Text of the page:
I spent my first year onboard the Roosevelt not knowing anything about going to sea on a submarine.  But finally, we were ready to leave the Charleston Yards and go to sea.  Submarines do not replenish at sea.  Therefore, everything has to be loaded onboard, prior to leaving port.  Everyone gets involved in loading stores, and it makes for a long, hard day.  In addition to all of the food and other supplies, we had to load TDU weights.  These are weights designed to sink our garbage so no one could track us by our trash.  They aren’t very big, just a few inches across, but they weighed 10 lbs. each.  And they come in boxes of eight.  So each box was about half the size of a shoe box that weighed eighty lbs.  Lucky me, I ended up in the middle of the Attack Center hatch.  I reached up to take the box from the Topside guy, then bent over to hand it down to the guy in the Attack Center.  Over, and over, and over again. 

Right in the middle of this evolution, Spike decided he had to get Topside on some mission.  Spike was my LPO, but I can’t remember his real name because nobody called him anything but Spike.  We quit passing TDU weights, and I made myself as small as I could in the hatch.   I’d heard that Spike was ticklish, so I decided to check as he passed by me, and I grabbed his waist.  YEP!  He sure was ticklish.  He turned loose of the ladder and rolled into a ball.  He’s sure lucky that he didn’t weigh much more than a box of weights, because there I was, holding a rolled-up Spike over the open hatch.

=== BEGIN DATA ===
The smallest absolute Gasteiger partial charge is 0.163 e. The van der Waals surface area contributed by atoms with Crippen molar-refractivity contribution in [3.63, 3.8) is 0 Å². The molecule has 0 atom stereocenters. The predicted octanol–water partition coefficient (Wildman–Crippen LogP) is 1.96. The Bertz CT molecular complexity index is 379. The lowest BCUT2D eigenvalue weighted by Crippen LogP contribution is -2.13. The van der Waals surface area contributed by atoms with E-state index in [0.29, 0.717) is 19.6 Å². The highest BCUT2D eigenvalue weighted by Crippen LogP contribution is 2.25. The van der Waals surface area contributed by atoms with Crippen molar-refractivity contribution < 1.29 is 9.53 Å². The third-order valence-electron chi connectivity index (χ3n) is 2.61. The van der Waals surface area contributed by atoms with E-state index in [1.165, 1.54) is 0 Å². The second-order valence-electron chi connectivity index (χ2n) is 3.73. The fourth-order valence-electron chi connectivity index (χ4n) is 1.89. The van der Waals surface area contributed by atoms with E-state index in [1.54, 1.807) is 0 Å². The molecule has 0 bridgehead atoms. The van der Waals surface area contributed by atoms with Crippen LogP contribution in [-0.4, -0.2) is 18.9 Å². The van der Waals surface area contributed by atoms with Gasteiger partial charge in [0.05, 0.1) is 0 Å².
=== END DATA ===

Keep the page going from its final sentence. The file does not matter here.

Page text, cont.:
USS Theodore Roosevelt (SSBN-600)

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